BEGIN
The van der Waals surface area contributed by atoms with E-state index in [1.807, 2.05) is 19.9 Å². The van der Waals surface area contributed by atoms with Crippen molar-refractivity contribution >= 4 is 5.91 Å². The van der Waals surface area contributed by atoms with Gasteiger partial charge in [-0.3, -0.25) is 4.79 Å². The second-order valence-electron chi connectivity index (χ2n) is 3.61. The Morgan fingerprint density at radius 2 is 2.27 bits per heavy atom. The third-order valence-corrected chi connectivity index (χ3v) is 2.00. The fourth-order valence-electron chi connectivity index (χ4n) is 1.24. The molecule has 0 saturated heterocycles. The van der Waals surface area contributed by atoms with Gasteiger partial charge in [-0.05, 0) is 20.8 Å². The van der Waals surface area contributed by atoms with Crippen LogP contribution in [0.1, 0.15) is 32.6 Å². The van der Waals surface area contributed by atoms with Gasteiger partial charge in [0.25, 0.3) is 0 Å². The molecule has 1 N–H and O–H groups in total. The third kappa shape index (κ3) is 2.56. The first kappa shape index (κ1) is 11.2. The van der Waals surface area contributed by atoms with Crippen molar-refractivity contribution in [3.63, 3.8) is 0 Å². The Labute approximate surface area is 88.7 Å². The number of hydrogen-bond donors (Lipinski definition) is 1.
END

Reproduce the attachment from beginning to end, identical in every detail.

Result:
The van der Waals surface area contributed by atoms with E-state index in [1.807, 2.05) is 19.9 Å². The van der Waals surface area contributed by atoms with Crippen molar-refractivity contribution >= 4 is 5.91 Å². The van der Waals surface area contributed by atoms with Gasteiger partial charge in [-0.3, -0.25) is 4.79 Å². The second-order valence-electron chi connectivity index (χ2n) is 3.61. The Morgan fingerprint density at radius 2 is 2.27 bits per heavy atom. The third-order valence-corrected chi connectivity index (χ3v) is 2.00. The fourth-order valence-electron chi connectivity index (χ4n) is 1.24. The molecule has 0 saturated heterocycles. The van der Waals surface area contributed by atoms with Gasteiger partial charge in [-0.05, 0) is 20.8 Å². The van der Waals surface area contributed by atoms with Crippen LogP contribution in [0.1, 0.15) is 32.6 Å². The van der Waals surface area contributed by atoms with Gasteiger partial charge in [0.25, 0.3) is 0 Å². The molecule has 1 N–H and O–H groups in total. The third kappa shape index (κ3) is 2.56. The first kappa shape index (κ1) is 11.2. The van der Waals surface area contributed by atoms with Crippen molar-refractivity contribution in [3.63, 3.8) is 0 Å². The Labute approximate surface area is 88.7 Å². The number of hydrogen-bond donors (Lipinski definition) is 1.